to the current $60 million, but some of the quid pro quo is 
also tacit; and this is when we get into the business of base-
related service contracts and fuel contracts. Unfortunately, 
both these official and these tacit payments have tended to 
accrue to Kyrgyz elites and have not benefited Kyrgyzstan and 
Kyrgyz's development as a whole. So the base means very 
different things to each side.
    As you mentioned in your opening remarks, Mr. Chairman, the 
base also became a symbol of the U.S.'s indifference to 
regressions in Kyrgyzstan's human rights and democracy. Also, 
the base itself was viewed not only as a symbol, but as an 
actual site of Bakiyev's greed and cronyism. It functioned as a 
daily reminder of what this regime had become.
    The point I want to make in my remarks to you is that we 
learned actually the wrong lessons about the relationship 
between political authoritarianism, stability, and basing 
rights. Many DOD and State Department officials I talked to 
pointed to the example of Uzbekistan as a cautionary tale of 
what can go wrong; where, in 2005, after the crackdown of Uzbek 
security services against demonstrators in the eastern city of 
Andijon, there was a wave of international criticism, including 
from the U.S. State Department.
    The Uzbek government became very concerned about our 
political commitment to them. This was also in the middle of 
the colored revolutions. And this led to a series of events 
that resulted in the eviction of the U.S. military from the 
Karshi Khanabad K2 facility in the summer of 2005.
    So the lesson seems to have been learned: don't push 
Central Asian governments on human rights and democracy; 
otherwise, you will jeopardize the base. But the fact of the 
matter is that Uzbekistan and Kyrgyzstan have very different 
political cultures. Kyrgyzstan is considerably more open; has a 
better civil society; and its security services are not as 
repressive and never have commanded the loyalty of the regime 
as they have in Uzbekistan.
    And you saw that; in both 2005 and 2010, the security 
services did not go to the mat for the Kyrgyz regime. So that 
is one thing, that we sort of thought there was this one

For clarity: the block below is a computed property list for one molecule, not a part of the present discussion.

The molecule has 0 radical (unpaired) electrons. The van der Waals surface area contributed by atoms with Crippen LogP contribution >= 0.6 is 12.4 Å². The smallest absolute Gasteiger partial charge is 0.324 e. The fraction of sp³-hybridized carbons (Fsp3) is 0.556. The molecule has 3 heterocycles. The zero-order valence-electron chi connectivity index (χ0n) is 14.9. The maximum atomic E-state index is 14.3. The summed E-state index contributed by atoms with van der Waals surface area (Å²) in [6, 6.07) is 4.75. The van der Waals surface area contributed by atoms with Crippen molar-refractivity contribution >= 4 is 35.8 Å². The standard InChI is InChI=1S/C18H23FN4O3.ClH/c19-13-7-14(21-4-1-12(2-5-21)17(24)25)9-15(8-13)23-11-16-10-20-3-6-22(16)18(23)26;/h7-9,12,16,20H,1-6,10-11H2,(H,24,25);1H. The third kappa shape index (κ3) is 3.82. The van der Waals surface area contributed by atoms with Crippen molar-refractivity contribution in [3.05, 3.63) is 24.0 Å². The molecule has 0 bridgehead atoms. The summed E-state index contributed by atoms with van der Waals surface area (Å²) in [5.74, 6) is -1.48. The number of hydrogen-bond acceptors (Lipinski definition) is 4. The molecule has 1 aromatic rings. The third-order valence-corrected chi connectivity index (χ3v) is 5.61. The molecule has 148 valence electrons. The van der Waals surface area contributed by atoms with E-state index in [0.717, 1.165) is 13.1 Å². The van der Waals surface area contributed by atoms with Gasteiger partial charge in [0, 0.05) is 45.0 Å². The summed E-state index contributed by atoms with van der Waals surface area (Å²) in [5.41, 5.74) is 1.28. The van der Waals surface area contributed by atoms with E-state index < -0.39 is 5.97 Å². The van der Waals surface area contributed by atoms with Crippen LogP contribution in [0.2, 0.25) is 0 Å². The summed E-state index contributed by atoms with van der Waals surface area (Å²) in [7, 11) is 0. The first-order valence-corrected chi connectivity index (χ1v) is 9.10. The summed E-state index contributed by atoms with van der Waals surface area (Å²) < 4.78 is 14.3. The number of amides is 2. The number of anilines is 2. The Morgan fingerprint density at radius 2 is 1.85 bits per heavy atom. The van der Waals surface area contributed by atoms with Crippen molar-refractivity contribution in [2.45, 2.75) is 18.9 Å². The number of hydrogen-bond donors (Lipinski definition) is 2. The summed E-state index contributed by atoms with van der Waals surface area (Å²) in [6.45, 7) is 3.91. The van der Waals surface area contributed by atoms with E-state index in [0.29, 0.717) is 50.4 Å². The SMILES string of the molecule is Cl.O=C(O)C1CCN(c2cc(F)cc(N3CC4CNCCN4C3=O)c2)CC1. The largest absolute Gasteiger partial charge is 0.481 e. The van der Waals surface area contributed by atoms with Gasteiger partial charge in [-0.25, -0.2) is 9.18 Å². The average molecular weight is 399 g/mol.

Central Asian political culture that fits all.
    A second point I would make is that we started viewing 
Bakiyev's authoritarianism as, in and of itself, evidence of 
political stability, when in fact it was popular protest 
against electricity rate hikes and against the greed and 
corruption of the regime that led to its destabilization.
    So I would just make those two points.
    Recommendations going forward. We do have to mend fences 
with the Kyrgyz government, and quickly. I think we can offer 
financial support for very specific goals that we can agree 
with, for example, helping them finance this upcoming 
Presidential election that will be so open.
    Second, I think U.S. officials should publicly declare 
their willingness to cooperate with any Kyrgyz investigation to 
Bakiyev-era base-related business practices and open these 
transactions to public scrutiny. I realize these are going to 
inconvenience certain parties, but the symbolism is important. 
This has to be treated as a political crisis, not as a legal 
matter. And one suggestion I would have is look at ways in 
which base-related contracts can accrue into the Kyrgyz 
national budget, as opposed to private entities with offshore 
    Finally, I think both the President and the Congress should 
recommit to supporting Kyrgyzstan's democratization and support 
the appropriate programs.
    My final point, yes, the base was extended for a year, and 
we are all grateful for that, but we are entering a campaign 
cycle now where this will become a political pinata for 
populous politicians to really link the base to U.S. support of 
an unpopular dictator. So as Professor Huskey mentioned, it is 
imperative that we take these actions now, and not in October 
when the campaign is in full swing.
    Thank you, Mr. Chairman.
    [The prepared statement of Mr. Cooley follows:]
    Mr. Tierney. Thank you very much, Dr. Cooley.
    Mr. Horton.

                   STATEMENT OF SCOTT HORTON

    Mr. Horton. Chairman Tierney, Ranking Member Flake, and 
distinguished Members, it is a great honor for me to appear 
before you today and talk about the situation in Kyrgyzstan.
    I want to start by noting my colleague, Alex Cooley's 
comment. He says we need to look at this as a political matter, 
rather than a legal matter, and I will submit we have to look 
at it both ways. I submit that principally because I am a 
lawyer and it is my duty here to look at the legal issues; and 
that is what I have done. But I also feel that is a fundamental 
aspect of the political controversy in Kyrgyzstan today.
    This revolution, reduced to one word, was about corruption. 
Now, all the political leaders that I have talked with agree, 
and in the wake of the revolution there is a great deal of talk 
about the rule of law and transparency. And the question I hear 
thrown at me as an American, when I talk with them, over and 
over again is what is your commitment to the rule of law and 
transparency? You talk about this all the time and we don't see 
it in your conduct in our country.
    And I am ashamed to say I think they have a valid point. So 
I looked with some care at the publicly available information 
concerning the fuel contracts that were written relating to 
Manas, and I note in my remarks that we don't have the quality 
of information that a prosecutor could use to bring a case, but 
I think we can draw some conclusions from this information.
    And the first is that there are numerous red flags of the 
sort traditionally used by our Department of Justice when